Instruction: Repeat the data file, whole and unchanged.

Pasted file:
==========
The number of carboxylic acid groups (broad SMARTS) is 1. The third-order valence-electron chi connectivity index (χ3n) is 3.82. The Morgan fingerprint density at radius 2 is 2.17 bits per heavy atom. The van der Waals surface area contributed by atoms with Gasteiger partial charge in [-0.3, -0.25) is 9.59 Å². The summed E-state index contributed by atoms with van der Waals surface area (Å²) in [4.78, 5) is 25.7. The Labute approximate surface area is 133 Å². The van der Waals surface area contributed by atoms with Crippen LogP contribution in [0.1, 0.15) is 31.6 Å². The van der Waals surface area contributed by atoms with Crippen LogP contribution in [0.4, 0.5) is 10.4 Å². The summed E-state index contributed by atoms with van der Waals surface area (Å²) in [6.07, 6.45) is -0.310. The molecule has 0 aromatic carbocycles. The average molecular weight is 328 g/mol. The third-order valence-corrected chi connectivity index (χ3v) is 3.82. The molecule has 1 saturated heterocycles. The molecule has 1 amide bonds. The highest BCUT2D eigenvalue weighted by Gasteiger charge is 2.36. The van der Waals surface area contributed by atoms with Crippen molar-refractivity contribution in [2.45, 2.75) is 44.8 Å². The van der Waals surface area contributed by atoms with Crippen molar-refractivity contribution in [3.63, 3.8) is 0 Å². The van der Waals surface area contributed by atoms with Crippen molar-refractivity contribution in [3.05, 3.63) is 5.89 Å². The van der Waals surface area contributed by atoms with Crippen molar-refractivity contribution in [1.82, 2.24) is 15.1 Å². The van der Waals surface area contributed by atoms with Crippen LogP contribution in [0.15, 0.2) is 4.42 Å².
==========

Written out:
The number of carboxylic acid groups (broad SMARTS) is 1. The third-order valence-electron chi connectivity index (χ3n) is 3.82. The Morgan fingerprint density at radius 2 is 2.17 bits per heavy atom. The van der Waals surface area contributed by atoms with Gasteiger partial charge in [-0.3, -0.25) is 9.59 Å². The summed E-state index contributed by atoms with van der Waals surface area (Å²) in [4.78, 5) is 25.7. The Labute approximate surface area is 133 Å². The van der Waals surface area contributed by atoms with Crippen LogP contribution in [0.1, 0.15) is 31.6 Å². The van der Waals surface area contributed by atoms with Crippen LogP contribution in [0.4, 0.5) is 10.4 Å². The summed E-state index contributed by atoms with van der Waals surface area (Å²) in [6.07, 6.45) is -0.310. The molecule has 0 aromatic carbocycles. The average molecular weight is 328 g/mol. The third-order valence-corrected chi connectivity index (χ3v) is 3.82. The molecule has 1 saturated heterocycles. The molecule has 1 amide bonds. The highest BCUT2D eigenvalue weighted by Gasteiger charge is 2.36. The van der Waals surface area contributed by atoms with Crippen molar-refractivity contribution in [2.45, 2.75) is 44.8 Å². The van der Waals surface area contributed by atoms with Crippen molar-refractivity contribution in [3.63, 3.8) is 0 Å². The van der Waals surface area contributed by atoms with Crippen molar-refractivity contribution in [3.05, 3.63) is 5.89 Å². The van der Waals surface area contributed by atoms with Crippen molar-refractivity contribution in [1.82, 2.24) is 15.1 Å². The van der Waals surface area contributed by atoms with Crippen LogP contribution in [0.15, 0.2) is 4.42 Å².